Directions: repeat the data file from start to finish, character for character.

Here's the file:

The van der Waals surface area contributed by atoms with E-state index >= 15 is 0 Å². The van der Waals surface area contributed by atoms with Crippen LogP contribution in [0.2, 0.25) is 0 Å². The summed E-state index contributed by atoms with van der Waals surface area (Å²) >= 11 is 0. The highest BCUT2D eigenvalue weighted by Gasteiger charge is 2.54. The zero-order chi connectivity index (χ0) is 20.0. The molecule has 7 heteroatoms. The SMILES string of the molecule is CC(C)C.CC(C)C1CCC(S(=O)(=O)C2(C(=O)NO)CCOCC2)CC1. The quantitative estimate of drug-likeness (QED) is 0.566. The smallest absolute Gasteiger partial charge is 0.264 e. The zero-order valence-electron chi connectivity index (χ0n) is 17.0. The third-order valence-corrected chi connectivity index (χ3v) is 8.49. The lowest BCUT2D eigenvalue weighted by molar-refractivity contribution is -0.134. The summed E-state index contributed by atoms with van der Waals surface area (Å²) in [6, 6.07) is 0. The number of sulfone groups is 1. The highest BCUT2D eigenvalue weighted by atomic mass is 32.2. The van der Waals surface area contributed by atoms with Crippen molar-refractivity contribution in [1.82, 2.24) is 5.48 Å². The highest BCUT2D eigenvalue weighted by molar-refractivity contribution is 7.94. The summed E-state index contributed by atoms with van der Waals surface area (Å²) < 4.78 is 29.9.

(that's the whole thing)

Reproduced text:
The van der Waals surface area contributed by atoms with E-state index >= 15 is 0 Å². The van der Waals surface area contributed by atoms with Crippen LogP contribution in [0.2, 0.25) is 0 Å². The summed E-state index contributed by atoms with van der Waals surface area (Å²) >= 11 is 0. The highest BCUT2D eigenvalue weighted by Gasteiger charge is 2.54. The zero-order chi connectivity index (χ0) is 20.0. The molecule has 7 heteroatoms. The SMILES string of the molecule is CC(C)C.CC(C)C1CCC(S(=O)(=O)C2(C(=O)NO)CCOCC2)CC1. The quantitative estimate of drug-likeness (QED) is 0.566. The smallest absolute Gasteiger partial charge is 0.264 e. The zero-order valence-electron chi connectivity index (χ0n) is 17.0. The third-order valence-corrected chi connectivity index (χ3v) is 8.49. The lowest BCUT2D eigenvalue weighted by molar-refractivity contribution is -0.134. The summed E-state index contributed by atoms with van der Waals surface area (Å²) in [6, 6.07) is 0. The number of sulfone groups is 1. The highest BCUT2D eigenvalue weighted by atomic mass is 32.2. The van der Waals surface area contributed by atoms with Crippen molar-refractivity contribution in [1.82, 2.24) is 5.48 Å². The highest BCUT2D eigenvalue weighted by molar-refractivity contribution is 7.94. The summed E-state index contributed by atoms with van der Waals surface area (Å²) < 4.78 is 29.9.